The year is 717 and a new Roman Emperor, Leo III, has just come into power. Immediately he boldly declares his “Iconoclastic Rule” that venerating religious images is idolatry and not pleasing to God. Leo orders the destruction of religious statues and paintings. Many Christians in an effort to preserve these items flee Rome and travel south. A few of these individuals transport a particular statue of the Blessed Virgin Mary holding her Divine Son Jesus. As they arrive at an abandoned stone shrine dedicated to the pagan god Apollo, near a lake in Naples called Lago di Patria, they enter it with the statue. Digging a deep hole inside the cave-like structure, they bury their precious treasure to protect it from travelling Roman soldiers sworn to carry out Leo’s Rule of destruction.
It is now 700 years later in the early 1400’s. Peasant farmers traveling north from the southern coast of Italy stop to rest as their oxen graze on grass and drink water from Lago di Patria. Suddenly, the oxen become disturbed and pound their hooves into the ground, in one concentrated area. Curious, the farmers dig into the dirt and soon hear a woman’s muffled cry from beneath the ground. They continue to dig, and discover the statue of Mary with child, in perfect condition, not having suffered the same extinction of the stone shrine of Apollo.
They clean it off, place it on their cart and continue their northern journey. As they approach the town of Casandrino, once again their oxen exhibit strange behavior. They stop in front of a small chapel dedicated to Our Lady and immediately fall to the ground and refuse to rise and continue on. Being unable to move the oxen, the farmers place the statue inside the chapel. Soon villagers visit the statue and some who are crippled experience miraculous recoveries. They leave at the foot of the statue their crutches and canes as thanks and proof for all to see. As the miracles continue, the townspeople place the statue on a cart pulled by oxen and process through each and every street in the town of Casandrino, to honor Mary. They still continue this procession annually in August!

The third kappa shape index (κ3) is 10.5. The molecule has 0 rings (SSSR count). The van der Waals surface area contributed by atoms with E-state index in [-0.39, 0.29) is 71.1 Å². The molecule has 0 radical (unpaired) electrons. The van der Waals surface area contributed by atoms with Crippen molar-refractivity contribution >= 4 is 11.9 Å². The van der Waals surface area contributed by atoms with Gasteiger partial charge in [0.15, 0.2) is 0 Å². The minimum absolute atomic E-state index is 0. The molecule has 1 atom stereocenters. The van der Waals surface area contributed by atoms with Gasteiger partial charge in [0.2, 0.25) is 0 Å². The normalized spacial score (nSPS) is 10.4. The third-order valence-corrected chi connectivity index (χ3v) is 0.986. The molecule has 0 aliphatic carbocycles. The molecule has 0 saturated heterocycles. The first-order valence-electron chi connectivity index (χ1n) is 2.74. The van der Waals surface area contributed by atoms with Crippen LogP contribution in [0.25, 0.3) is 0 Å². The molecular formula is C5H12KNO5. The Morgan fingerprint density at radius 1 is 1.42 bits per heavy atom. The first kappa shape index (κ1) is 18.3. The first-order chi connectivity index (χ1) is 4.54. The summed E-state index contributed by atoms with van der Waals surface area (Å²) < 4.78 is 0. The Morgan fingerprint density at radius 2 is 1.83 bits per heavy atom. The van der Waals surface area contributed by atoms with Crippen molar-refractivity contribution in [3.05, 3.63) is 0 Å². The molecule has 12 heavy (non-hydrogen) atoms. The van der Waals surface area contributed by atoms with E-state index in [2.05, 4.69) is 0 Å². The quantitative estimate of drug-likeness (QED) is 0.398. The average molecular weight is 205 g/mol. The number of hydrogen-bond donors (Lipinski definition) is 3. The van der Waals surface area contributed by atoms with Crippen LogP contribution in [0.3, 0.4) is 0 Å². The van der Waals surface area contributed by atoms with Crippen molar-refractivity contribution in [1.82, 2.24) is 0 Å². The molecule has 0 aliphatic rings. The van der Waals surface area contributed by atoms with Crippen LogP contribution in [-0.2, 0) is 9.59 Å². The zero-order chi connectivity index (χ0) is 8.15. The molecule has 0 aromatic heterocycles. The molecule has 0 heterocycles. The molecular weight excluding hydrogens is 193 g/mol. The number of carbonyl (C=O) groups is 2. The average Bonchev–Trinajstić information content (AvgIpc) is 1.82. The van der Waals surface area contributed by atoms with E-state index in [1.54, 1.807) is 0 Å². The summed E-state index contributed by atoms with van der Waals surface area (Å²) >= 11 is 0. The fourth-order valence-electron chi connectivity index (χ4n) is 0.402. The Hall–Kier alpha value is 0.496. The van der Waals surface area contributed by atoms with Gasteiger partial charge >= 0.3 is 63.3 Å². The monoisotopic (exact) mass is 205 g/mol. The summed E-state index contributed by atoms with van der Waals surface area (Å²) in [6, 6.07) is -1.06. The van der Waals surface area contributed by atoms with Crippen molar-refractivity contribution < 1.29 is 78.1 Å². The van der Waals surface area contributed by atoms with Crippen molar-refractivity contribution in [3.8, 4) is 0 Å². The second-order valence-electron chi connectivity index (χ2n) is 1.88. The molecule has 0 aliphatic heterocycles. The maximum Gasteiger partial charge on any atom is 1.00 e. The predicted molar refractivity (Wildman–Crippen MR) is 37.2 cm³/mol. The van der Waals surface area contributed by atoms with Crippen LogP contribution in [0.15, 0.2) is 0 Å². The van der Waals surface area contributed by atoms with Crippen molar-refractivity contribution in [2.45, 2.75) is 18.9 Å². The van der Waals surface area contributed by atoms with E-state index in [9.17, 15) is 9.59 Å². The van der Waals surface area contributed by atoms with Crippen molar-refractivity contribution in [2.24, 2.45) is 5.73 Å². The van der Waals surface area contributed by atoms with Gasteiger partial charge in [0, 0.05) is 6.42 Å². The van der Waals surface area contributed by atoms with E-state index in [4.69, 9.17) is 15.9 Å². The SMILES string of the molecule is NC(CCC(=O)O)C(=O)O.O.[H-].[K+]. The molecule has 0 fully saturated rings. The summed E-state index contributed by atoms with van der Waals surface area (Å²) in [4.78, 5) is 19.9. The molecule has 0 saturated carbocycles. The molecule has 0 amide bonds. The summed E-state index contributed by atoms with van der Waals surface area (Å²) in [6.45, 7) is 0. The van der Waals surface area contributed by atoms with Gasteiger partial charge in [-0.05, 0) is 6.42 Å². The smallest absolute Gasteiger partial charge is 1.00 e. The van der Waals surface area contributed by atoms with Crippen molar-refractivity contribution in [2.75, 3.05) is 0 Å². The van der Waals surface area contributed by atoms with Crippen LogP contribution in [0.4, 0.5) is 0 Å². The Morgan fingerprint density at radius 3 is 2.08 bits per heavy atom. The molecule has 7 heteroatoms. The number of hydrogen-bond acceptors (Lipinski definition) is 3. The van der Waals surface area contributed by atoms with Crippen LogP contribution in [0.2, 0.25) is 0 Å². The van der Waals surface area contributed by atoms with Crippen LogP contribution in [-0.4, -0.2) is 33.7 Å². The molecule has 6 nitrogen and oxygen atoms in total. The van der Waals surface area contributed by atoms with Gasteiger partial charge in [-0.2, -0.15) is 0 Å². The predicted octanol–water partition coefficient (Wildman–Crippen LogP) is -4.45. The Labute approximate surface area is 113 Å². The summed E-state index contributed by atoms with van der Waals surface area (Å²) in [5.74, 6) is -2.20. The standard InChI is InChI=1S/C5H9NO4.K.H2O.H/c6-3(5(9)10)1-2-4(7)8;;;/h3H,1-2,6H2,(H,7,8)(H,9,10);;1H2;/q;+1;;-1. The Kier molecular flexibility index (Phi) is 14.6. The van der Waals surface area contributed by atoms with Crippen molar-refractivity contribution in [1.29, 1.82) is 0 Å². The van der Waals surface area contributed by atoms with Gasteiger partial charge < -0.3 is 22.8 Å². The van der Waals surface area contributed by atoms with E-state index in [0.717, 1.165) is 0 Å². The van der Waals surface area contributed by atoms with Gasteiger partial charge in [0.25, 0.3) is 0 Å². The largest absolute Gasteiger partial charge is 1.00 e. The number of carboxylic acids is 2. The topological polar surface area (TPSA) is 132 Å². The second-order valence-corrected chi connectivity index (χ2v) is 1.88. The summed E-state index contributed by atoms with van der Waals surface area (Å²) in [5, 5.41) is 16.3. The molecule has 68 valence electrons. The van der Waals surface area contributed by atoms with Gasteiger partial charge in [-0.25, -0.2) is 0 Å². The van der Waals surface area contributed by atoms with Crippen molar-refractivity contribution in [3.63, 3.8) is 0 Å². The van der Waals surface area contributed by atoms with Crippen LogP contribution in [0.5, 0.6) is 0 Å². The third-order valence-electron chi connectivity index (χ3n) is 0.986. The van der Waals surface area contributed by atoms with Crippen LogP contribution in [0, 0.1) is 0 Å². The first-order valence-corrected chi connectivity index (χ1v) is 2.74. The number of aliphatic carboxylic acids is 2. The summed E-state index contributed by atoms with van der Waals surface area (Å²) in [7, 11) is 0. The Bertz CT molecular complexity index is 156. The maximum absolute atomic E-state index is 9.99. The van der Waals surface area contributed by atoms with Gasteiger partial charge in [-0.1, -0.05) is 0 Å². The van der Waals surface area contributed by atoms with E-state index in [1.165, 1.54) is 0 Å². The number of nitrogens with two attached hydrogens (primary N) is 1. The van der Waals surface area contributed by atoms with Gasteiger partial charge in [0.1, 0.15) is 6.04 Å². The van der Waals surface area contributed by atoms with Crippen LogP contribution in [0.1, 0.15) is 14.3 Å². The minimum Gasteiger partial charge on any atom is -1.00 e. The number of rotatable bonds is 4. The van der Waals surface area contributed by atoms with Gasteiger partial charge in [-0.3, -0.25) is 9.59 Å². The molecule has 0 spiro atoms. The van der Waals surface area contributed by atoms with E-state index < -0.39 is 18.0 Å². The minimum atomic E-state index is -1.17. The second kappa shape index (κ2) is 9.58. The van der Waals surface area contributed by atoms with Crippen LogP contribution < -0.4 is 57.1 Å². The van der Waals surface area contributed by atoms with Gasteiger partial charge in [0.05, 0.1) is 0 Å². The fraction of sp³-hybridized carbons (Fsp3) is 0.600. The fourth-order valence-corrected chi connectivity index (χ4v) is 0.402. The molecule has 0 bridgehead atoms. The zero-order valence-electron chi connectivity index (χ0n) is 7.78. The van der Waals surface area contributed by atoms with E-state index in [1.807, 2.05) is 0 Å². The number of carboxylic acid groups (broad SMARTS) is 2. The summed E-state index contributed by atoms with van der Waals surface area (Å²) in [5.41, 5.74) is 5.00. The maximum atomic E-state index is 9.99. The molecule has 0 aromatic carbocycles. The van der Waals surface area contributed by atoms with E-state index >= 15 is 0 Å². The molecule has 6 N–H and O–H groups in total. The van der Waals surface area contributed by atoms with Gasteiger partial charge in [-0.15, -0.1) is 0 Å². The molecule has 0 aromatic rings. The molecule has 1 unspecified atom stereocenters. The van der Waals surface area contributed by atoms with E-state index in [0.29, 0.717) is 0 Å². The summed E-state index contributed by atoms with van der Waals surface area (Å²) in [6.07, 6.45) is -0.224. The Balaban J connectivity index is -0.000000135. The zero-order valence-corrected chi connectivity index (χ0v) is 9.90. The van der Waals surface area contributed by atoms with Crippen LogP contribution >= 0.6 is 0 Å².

It is very early 1900’s and Italian immigrants begin arriving in America. Some of them come from Casandrino and bring with them the stories of miracles of that statue and the original Neapolitan music scores that were played during the procession. The stories are so inspiring that in 1906, they hold the first procession of Our Lady of Casandrino, in the Chambersburg section of Trenton, NJ at the newly built St. Joachim’s Church.
Once Upon A Time
(1,293 years ago)